In this lesson you should focus on completing your research and begin drafting your paper. Remember, the first draft shouldn’t stress you out! It can be a mess. You will revise the paper at least twice! However, you should decide on a very focused thesis statement. Without it, your paper will read like a well formatted collection of facts rather than a tightly focused essay.
A good thesis statement should outline the structure of your paper. For instance this thesis statement from A Writer’s Reference:
“Much maligned and the subject of unwarranted fears, most bats are harmless and highly beneficial.”
would look like this in the outline of the paper:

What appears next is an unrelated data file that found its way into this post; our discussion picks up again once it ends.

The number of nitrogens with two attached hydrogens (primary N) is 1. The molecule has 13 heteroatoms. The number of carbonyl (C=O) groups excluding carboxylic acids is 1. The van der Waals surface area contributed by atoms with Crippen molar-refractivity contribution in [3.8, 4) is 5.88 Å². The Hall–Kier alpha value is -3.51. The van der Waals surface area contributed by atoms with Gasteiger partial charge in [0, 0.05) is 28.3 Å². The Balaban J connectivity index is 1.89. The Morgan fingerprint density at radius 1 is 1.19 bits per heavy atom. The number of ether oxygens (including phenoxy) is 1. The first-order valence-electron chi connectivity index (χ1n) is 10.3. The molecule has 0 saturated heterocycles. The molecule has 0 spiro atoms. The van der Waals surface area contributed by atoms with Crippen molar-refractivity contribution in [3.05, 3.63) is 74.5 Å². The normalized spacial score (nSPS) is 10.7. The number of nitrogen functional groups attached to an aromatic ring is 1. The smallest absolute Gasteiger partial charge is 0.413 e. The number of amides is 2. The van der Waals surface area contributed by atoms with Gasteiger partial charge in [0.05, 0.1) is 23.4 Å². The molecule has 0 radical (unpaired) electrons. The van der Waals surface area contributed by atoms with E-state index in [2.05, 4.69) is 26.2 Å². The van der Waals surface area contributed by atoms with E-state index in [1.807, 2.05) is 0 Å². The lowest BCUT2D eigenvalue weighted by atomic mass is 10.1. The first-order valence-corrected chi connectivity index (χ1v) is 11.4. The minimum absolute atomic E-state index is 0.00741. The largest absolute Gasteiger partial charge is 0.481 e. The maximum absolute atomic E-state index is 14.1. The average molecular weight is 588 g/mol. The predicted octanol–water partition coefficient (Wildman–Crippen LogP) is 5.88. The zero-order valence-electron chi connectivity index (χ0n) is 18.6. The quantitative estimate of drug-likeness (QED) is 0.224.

I. A few paragraphs worth of discussion and examples of how bats are portrayed in the media, movies, and fiction.
II. A section that discusses the research which debunks the media portrayal of bats.
III. A few pages of how bats are good for ecosystems, beneficial to humans, and other research that shows how valuable bats are.
What to Read:
1. “Introduction to Primary Research: Observations, Surveys, and Interviews” by Dana Lynn Driscoll in Writing Spaces, Vol 2.
2. Individual Student Research
Research Paper Draft #1:
Draft 1 (50 points)
- 3-5 pages of writing, 1 Works Cited page,
- 3-5 sources
- some grammar and punctuation errors are OK
- some unorganized paragraphs are OK
- some formatting problems are acceptable
- Research Paper Draft 1 - 50 points
- Annotated Bibliography with 5 additional sources (15 total) - 20 points